With forecast models now predicting Tropical Storm Harvey to strengthen into a significant hurricane, Texas Tech researchers are now near Corpus Christi awaiting the storm’s arrival. The team will deploy more than a dozen portable weather stations, called StickNets, to measure wind, temperature, pressure and more as Harvey comes ashore. The data will then be used to improve wind field modeling in the future.

The Texas Tech Hurricane Research Team has been deploying instruments in the path of tropical storms since the late 1990s, and has collected valuable data from more than two dozen storms since then.


Brian Hirth, research professor, National Wind Institute,


  • “Primarily, the focus is to get good wind measurements during the landfall, but we also can measure temperature, relative humidity and the pressure as the storm is making landfall.” 
  • “It’s been awhile since the Texas coast has seen a storm that could potentially be, you know, a hurricane of this magnitude.”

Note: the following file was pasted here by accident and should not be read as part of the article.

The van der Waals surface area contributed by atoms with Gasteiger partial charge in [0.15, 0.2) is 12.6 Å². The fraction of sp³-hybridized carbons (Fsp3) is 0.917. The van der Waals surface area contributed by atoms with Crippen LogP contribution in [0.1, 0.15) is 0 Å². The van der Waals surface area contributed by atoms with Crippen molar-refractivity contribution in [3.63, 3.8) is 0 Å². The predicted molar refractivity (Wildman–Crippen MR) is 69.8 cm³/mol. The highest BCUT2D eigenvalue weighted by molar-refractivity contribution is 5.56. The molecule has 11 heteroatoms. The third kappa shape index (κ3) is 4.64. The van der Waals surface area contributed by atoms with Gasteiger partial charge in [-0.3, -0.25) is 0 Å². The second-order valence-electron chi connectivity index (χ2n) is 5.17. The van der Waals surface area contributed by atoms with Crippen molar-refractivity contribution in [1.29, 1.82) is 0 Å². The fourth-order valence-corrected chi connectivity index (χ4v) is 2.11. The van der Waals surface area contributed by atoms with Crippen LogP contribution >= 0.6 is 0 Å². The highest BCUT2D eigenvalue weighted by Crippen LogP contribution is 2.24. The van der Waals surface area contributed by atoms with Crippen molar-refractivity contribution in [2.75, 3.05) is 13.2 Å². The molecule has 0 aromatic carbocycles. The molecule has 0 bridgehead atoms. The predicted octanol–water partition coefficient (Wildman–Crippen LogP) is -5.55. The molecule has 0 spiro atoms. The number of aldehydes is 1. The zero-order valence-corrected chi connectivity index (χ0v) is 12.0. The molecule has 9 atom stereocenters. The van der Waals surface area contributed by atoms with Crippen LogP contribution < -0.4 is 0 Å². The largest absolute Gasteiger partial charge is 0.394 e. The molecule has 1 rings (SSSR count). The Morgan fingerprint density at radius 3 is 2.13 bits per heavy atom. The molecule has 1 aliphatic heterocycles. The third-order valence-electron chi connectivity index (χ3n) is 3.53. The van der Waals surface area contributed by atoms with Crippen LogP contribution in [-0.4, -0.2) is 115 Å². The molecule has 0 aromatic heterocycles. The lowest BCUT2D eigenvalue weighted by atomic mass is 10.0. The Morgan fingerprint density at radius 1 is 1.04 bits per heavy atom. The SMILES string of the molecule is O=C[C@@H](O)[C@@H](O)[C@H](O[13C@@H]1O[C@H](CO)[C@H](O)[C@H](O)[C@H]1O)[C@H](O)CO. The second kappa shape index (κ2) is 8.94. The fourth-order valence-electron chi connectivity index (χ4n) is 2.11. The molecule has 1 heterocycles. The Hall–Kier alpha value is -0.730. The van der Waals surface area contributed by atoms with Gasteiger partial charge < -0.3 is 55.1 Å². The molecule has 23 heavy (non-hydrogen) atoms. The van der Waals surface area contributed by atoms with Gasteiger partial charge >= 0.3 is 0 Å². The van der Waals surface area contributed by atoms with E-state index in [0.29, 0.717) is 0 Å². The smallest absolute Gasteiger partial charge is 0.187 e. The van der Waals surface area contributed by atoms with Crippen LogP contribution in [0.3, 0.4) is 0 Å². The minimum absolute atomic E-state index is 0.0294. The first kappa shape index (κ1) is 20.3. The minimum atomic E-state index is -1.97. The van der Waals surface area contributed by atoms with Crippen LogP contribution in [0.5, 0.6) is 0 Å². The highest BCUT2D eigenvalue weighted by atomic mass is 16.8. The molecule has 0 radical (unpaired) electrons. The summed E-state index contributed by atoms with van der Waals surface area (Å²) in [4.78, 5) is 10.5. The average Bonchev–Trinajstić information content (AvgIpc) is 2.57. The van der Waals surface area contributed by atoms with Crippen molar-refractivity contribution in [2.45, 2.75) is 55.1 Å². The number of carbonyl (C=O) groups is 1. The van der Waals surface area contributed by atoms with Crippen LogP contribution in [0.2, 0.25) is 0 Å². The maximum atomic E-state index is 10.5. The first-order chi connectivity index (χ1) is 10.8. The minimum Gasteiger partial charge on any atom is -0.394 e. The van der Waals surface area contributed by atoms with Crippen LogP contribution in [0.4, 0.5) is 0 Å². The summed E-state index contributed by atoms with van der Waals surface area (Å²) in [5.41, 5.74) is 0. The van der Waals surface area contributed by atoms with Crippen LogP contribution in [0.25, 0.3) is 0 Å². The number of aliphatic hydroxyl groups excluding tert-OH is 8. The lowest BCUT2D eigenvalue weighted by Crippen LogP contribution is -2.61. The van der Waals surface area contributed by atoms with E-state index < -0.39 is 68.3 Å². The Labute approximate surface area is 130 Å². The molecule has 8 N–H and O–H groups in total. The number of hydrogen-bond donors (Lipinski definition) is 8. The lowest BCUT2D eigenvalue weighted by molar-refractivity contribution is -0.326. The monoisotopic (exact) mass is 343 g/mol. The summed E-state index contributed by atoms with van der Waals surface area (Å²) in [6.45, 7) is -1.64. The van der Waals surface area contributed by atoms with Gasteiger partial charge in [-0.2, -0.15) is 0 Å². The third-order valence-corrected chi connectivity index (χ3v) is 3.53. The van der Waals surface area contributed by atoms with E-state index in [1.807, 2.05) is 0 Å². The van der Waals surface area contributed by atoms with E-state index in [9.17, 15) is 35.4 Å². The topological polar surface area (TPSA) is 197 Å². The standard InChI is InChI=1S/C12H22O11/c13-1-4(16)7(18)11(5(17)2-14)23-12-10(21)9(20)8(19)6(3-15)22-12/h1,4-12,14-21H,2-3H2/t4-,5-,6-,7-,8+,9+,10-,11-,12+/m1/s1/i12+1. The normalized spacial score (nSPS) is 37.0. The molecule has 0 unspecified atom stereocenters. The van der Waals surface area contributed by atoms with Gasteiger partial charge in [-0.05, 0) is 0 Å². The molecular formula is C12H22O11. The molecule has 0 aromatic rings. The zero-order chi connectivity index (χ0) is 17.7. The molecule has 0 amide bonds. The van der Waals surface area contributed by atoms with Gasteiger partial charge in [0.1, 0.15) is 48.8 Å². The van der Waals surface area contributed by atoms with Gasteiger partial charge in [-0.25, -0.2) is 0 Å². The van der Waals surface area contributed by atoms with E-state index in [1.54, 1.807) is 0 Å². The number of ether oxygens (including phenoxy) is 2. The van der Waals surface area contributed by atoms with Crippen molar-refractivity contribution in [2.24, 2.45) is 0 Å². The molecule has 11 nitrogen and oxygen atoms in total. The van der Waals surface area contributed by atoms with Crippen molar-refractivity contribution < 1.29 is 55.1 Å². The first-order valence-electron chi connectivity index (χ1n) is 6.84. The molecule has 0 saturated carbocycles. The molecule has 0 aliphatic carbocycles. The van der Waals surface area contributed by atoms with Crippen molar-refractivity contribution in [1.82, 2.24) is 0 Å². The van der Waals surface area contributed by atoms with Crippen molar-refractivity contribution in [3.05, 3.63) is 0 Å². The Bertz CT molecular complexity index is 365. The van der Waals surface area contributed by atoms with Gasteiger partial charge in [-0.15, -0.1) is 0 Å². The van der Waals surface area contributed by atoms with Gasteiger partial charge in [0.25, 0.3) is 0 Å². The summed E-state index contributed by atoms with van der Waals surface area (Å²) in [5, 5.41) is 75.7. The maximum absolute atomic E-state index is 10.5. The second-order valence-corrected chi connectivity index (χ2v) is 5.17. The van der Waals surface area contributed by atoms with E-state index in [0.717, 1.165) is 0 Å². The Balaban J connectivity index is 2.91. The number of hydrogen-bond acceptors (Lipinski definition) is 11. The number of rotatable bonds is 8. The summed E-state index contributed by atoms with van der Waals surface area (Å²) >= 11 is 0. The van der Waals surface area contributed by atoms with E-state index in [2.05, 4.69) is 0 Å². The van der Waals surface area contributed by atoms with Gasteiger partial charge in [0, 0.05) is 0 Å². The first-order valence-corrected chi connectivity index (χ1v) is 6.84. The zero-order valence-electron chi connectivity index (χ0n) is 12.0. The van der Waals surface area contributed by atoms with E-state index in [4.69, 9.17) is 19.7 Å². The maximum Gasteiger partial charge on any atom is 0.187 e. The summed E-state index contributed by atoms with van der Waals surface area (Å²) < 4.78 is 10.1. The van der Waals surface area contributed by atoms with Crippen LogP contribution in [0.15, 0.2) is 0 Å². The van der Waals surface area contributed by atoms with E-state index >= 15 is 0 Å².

• “Not just understanding what the maximum winds are but how those winds vary. The stronger winds are closer to the center, but how do those winds vary as you move away from the center? And that will feed into efforts to help improve wind field modeling to try to better model what hurricane wind fields look like.” 

*Additional sound bites on Harvey can be found on FTP site.

For more information or media resources, contact Allison Hirth, senior editor, Office of Communications and Marketing, Texas Tech University, (806) 834-5604 or

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